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Relevant for: Indian Economy | Topic: Infrastructure: Energy incl. Renewable & Non-renewable

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February 01, 2023 12:08 am | Updated 01:33 am IST


The Pavagada solar park, in Kyataganacharulu village, Karnataka | Photo Credit: Getty Images

The Hindu’s editorial, Energy conundrum (December 15, 2022), expressing caution about the country’s bubbling enthusiasm in the climate change agenda by going the whole hog on solar energy is timely but spartan, and needs amplification. Apart from the external pressure that is pushing India more and more into the so-called carbon limiting renewable energy path, the Prime Minister’s own enthusiasm and support and a simple understanding that solar energy is a free gift from the sun have made identifying what is good for the country difficult. Shorn of misperceptions and ill-conceived pressures, we can conclude that solar energy is not the best option for India and that we are better off in just relying on large hydro and coal. Now, what are the misconceptions?

One argument put forth in favour of solar power is that the levelised cost of power is coming down and is close to that of coal. There are two flaws here.

The first is the wrong comparison of solar power with coal electricity at the load centre, instead of at the pithed, which costs about half that of the load centre. According to the Central Electricity Authority, which was once the final arbiter in electricity matters, moving electricity through high voltage wires is cheaper than moving coal — and that is the reason for starting the National Thermal Power Corporation Limited (now NTPC Limited) during K.C. Pant’s time.

The second flaw is not comparing like with like. Solar electricity is intermittent and coal electricity is continuous. So, you have to add the cost of storage by battery. Protagonists of solar power will want us to add the environmental cost of carbon to coal — for its greenhouse gas emissions — but now the carbon market has crashed and is in that state for years; one does not have any objection to add its market price. The shadow price or true economic value of coal is even lower than its market price, since the cost of labour in mining carries a shadow price of zero (they being unskilled workers who would be unemployed otherwise).

Some enterprising researchers (E. Somanathan of the ISI et al.) have quantified the cost of carbon emission in terms of deaths due to particle (PM2.5) pollution. Implicitly, they agree not to consider the greenhouse gases cost of coal, because it is a global issue, but want to include the particulate emission cost of carbon, which is a local issue. Here, the number of deaths is multiplied by a figure for the value of statistical life, calculated by asking potential victims “how much would you like to pay to avoid an increase in probability by 10% of your death due to pollution?”; they have arrived at a figure of ₹1 crore. The comparable figure in the United States is ₹1.8 crore. To start with, who gets such high compensation anyway? The victims of the Bhopal gas tragedy got a pittance compared to this figure. Taking this value of statistical life, they have adduced ₹1.64 per kwh of electricity to the carbon cost alone. Taken along with coal to load centre at a price of $44 per tonne and capital costs of coal plants at 8 cents to 12 cents per kwh for new power plants with low capacity utilisation factor (which is never the case with coal, as they are operated nearer the base load with high plant load factors), coal-based electricity is categorically made unviable.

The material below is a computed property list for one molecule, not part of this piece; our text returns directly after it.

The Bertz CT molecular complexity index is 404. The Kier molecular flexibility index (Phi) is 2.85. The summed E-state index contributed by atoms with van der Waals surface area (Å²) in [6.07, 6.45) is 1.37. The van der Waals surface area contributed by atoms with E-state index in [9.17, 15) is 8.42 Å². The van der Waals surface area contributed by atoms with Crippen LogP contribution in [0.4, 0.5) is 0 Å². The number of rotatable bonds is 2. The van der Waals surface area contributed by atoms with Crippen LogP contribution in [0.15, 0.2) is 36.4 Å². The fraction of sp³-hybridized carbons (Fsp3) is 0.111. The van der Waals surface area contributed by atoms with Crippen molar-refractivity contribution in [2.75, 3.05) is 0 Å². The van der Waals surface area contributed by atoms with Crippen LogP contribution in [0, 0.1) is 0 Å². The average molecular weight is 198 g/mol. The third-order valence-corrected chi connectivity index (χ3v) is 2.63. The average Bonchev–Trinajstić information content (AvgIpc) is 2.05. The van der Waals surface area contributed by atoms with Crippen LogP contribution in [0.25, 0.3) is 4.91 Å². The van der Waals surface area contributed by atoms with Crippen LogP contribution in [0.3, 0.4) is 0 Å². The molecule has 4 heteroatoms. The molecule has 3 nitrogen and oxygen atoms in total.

Thus, solar energy is made financially viable by misguiding the people by leaving out storage battery cost; handicapping it with subsidies and concessions that are front loaded by the government, and forcing it on the industry and hapless discoms through state policy. That this is thrust down the throats of client discoms and industry is clear from the slow progress so far, the programme missing its target by 40%-50%, and discoms reneging on their 25-year power purchase agreements, on seeing lower and lower prices in later bids for others.

There seems to be competition, egged on by the West, between India and China, as to who does more renewable energy. We can do more renewable energy in large hydro, which is both low carbon and least cost. India has utilised only about 15% of its hydro potential whereas the U.S. and Europe have utilised 90% and 98% of their potential, respectively. The extent of utilisation of hydro potential seems to be an index of civilisational development and evolution. While China relies on renewable energy, it banks more on coal and hydro. The Three Gorges project on the Yangtze is the world’s biggest hydro electric project. In India, powerful environmentalists stop large hydro projects in their tracks. One major reason for the sickness in the power sector is due to the focus on renewable energy in a big way. It is a pity that the NTPC which was a model thermal power producer meant to produce coal-based electricity from pithead, is doing unrelated diversification into renewables, which is not its core competence. The only place where solar power is viable in India is its use in water heating, and even that is because of increasing block tariffs.

V. Ranganathan is an energy economist


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